Admission row: Stephen’s teachers mull moving court
St Stephen’s College authorities remained defiant on including a representative of the institute’s supreme council in the interview panel for selection of students as the admission standoff showed no sign of ending amid indications that teachers might even move court.
“We are exploring legal options,” Nandita Narain, an academic and college governing body member, said on Thursday.
Supreme Court lawyer Sunil Mathew, an alumnus of the college, said the decision to include a supreme council member in the selection panel was wrong.
“Under the constitution of the college, the supreme council has no jurisdiction over administrative and academic matters. This move violates the constitution. It is patently illegal. There is a strong reason to challenge it in court,” Mathew said.
On Tuesday, the college principal, Prof. John Varghese, had warned three governing body academics for objecting to his decision to include the supreme council member in the interview panel.
The Delhi University Teachers’ Association has condemned the letters of warning.
The supreme council is headed by the bishop of the Diocese of Delhi and includes four members from churches and the college principal. Its role is limited to ensuring that the college maintains its character as a Christian college of the Church of North India.
The council appoints the principal who is a member of the Church of North India or of a church that is in communion with the Church of North India. The existing constitution says the council has no jurisdiction over administrative matters.
Interview panels for selection of students had so far comprised the college principal, a representative of the principal and two teachers of the department concerned.
Several teachers say that including an additional member from the church, whose qualifications and experience are not clear, might compromise selections.
St Stephen’s, affiliated to Delhi University, is a minority institution funded by the government. All administrative decisions are taken by the governing body that has 18 members and is headed by the chairman.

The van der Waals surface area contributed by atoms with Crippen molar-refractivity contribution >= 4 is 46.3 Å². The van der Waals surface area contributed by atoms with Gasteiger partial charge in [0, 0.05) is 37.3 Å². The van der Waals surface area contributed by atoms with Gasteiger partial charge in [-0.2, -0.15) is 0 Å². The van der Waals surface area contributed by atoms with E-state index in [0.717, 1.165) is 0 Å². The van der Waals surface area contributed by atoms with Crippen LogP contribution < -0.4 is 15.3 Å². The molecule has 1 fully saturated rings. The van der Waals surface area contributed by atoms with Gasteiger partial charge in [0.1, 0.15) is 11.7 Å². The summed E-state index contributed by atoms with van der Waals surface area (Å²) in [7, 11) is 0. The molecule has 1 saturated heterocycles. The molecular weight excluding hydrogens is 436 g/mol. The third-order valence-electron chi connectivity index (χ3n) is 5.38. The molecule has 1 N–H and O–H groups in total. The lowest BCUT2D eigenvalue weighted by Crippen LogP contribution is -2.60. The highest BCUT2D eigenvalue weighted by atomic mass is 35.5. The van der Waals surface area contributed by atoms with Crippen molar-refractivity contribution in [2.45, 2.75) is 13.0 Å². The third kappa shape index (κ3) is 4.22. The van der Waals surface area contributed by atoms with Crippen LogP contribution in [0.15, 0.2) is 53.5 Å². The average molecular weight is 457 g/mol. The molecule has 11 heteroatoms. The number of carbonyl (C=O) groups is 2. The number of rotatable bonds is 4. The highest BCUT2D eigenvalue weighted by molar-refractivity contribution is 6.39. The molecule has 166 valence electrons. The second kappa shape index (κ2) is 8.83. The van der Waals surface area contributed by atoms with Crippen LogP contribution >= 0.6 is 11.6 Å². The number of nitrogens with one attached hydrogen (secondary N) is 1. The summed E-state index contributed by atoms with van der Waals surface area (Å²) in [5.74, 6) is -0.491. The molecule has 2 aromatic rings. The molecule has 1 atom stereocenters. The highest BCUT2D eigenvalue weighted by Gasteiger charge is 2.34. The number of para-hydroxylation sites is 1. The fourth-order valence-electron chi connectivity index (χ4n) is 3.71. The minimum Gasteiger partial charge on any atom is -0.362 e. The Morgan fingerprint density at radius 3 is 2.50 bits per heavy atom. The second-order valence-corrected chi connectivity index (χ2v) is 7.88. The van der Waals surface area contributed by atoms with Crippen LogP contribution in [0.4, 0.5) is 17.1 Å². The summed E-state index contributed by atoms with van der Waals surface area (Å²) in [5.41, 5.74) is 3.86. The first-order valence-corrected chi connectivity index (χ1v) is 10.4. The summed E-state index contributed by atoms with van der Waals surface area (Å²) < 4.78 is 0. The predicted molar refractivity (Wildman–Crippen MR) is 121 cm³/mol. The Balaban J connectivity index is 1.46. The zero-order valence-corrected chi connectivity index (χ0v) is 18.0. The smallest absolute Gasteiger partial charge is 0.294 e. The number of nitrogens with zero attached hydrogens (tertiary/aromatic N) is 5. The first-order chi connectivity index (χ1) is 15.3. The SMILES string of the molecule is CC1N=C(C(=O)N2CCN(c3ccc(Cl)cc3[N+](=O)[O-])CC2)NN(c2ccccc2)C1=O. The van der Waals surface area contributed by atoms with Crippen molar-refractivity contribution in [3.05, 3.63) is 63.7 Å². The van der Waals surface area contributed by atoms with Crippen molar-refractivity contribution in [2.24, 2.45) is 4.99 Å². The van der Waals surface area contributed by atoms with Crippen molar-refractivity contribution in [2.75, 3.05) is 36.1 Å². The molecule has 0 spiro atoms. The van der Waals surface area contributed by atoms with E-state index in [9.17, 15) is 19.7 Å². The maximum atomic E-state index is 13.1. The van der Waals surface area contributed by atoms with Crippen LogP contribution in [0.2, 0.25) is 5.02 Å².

At a meeting of the college staff council on Monday, principal Varghese had announced that the interview panel would include a member of the supreme council.
Almost all the permanent teachers present at Monday’s meeting had protested against the unilateral announcement.
“This issue was never discussed in the governing body of the college. The constitution of the college does not allow its supreme council to have a say in administrative and academic affairs,” Narain, one of the three academics warned by the principal, said.
Selections, Narain added, might be compromised if a supreme council member whose academic acumen was unknown were to be included.
Teachers and students will hold a protest inside the college on Friday.
The college authorities, however, remained defiant, uploading on the institute website a statement attributed to its chairman Warris K. Masih.
“…The Supreme Council decided that for the admissions for the academic year 2019-2020 to the College, there would be a member of the Governing Body nominated by the Supreme Council to oversee the admission process. This in no way would impact the standard of education or of the students who would be admitted to (the) college,”
On Thursday, the principal issued a notice threatening action against teachers who indulge in “disturbance”.
“Notice is hereby given that there should be no disturbance of the working environment in (the) College and that any person or persons disturbing the peace in any manner will be dealt with in accordance with the Conduct Rules as applicable,” the notice said.
The notice also asked journalists not to enter the college premises without permission from the principal.